Bulloch County Schools and the Bulloch County Foundation for Public Education hosted a signing ceremony and reception for their 10th cohort of REACH Georgia Scholars on November 10th.
Six 8th grade students and their parents signed their commitment to the program’s rigorous academic, attendance, behavior and service standards during a signing ceremony prior to the Board of Education meeting. This year’s scholarship recipients are: Roger Claudio from Langston Chapel Middle School; Ansley Martin and Hilda Reyes of Portal Middle High School; Gabriela Mendez and Aliyah Rawls from William James Middle School; and Cristina Pacheco of Southeast Bulloch Middle School.
“Parents, thank you for your support of these fine young people,” Superintendent of Schools Charles Wilson said as he addressed the students during the ceremony. “Scholars, you have done great things to get here. I really want to encourage you to take advantage of this opportunity that is presented to you. Work collaboratively with your assigned mentors, your teachers, your schools and advocates. Get on with the things you’ve done, get here, and remember who you are.”
Since 2013, Bulloch County’s REACH Georgia Scholars have invested a total of $530,000 in their post-secondary education. This local amount doubles to a total of more than $1,060,000 if grantees choose to attend one of the state’s partner colleges or universities.
These newest scholarship recipients, who will graduate from high school in 2027, are now among a group of 53 local scholarship recipients to benefit from the program. Each receives a $10,000 undergraduate scholarship held by the Georgia Student Finance Corporation through high school. More than 63 Georgia colleges and universities have agreed to double the base scholarship and some will triple it, allowing graduates to receive scholarships ranging from $20,000 to $30,000 depending on where they choose to go to college in Georgia. These funds are in excess of any HOPE grant or other private grants they may receive.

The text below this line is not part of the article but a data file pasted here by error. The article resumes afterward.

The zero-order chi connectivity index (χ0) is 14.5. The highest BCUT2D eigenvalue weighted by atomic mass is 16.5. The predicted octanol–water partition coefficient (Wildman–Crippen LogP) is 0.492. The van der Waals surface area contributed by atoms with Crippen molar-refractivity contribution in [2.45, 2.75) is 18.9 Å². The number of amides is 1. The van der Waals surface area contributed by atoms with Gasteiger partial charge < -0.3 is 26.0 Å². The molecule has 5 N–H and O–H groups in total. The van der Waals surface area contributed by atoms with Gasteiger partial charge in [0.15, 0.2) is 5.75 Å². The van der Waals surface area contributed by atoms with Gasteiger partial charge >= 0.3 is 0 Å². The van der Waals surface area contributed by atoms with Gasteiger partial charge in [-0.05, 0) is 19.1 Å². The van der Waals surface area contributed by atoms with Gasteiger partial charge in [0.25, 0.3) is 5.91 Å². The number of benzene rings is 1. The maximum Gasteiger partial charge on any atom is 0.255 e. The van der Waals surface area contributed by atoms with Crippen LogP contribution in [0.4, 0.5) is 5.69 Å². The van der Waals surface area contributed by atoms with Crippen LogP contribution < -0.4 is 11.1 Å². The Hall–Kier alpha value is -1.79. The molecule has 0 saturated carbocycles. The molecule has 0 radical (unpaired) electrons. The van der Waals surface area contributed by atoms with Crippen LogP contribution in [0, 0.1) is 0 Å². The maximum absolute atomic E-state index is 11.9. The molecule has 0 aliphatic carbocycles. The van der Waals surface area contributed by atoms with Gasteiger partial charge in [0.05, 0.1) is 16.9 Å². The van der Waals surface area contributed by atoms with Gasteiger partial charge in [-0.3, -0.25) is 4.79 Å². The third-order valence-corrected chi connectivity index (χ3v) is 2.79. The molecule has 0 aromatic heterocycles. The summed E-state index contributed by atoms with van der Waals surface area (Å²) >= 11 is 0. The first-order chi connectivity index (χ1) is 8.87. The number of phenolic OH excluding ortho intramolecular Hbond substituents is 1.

Martin, 14, plans to attend Savannah College of Art & Design to study graphic design. “This scholarship means a lot to me and I am very happy about it.” She said.
Mendez, 13, plans to be a social worker. “I just like helping people and being kind,” she said ahead of the ceremony. “This scholarship means a lot to me. That I get this opportunity at all is really great for me.”
Reyes, 13, wants to be a trauma surgeon. “I’ve been really inspired to help people and help them feel better,” she said. “This scholarship means so much to me. I am so honored to have this opportunity.”
13-year-old Rawls plans to pursue her dream of becoming a surgeon dealing with traumatic brain injuries. “My mother is suffering from brain trauma, so I want to help those who need help,” she said. “This scholarship will help me to attend college.”
Pacheco, 13, has always been interested in visual arts, so she’s intrigued to pursue a career as an art director. She also shared how much this scholarship means to her and how it will help her attend college.
Claudio, 14, wants to be an engineer. “One career I’m thinking about is engineering technology or something in engineering,” he said. “I found out a lot of interesting things about engineering, that’s my main goal now. I will be a first generation college student. This scholarship will be of great help to me in my studies.”
The REACH Georgia Scholarship is a need-based college scholarship program designed to ensure that the state’s academically promising students receive the academic, social, and financial support they need to complete high school and college.
Each November, the school district nominates five to six additional REACH grantees to the program. This culminates in a multi-month process of identifying hundreds of eligible students, contacting students and their families, reviewing submitted applications, conducting interviews with finalists, selecting scholarship recipients, and matching them with mentors and graduating coaches.
To be eligible, students must meet the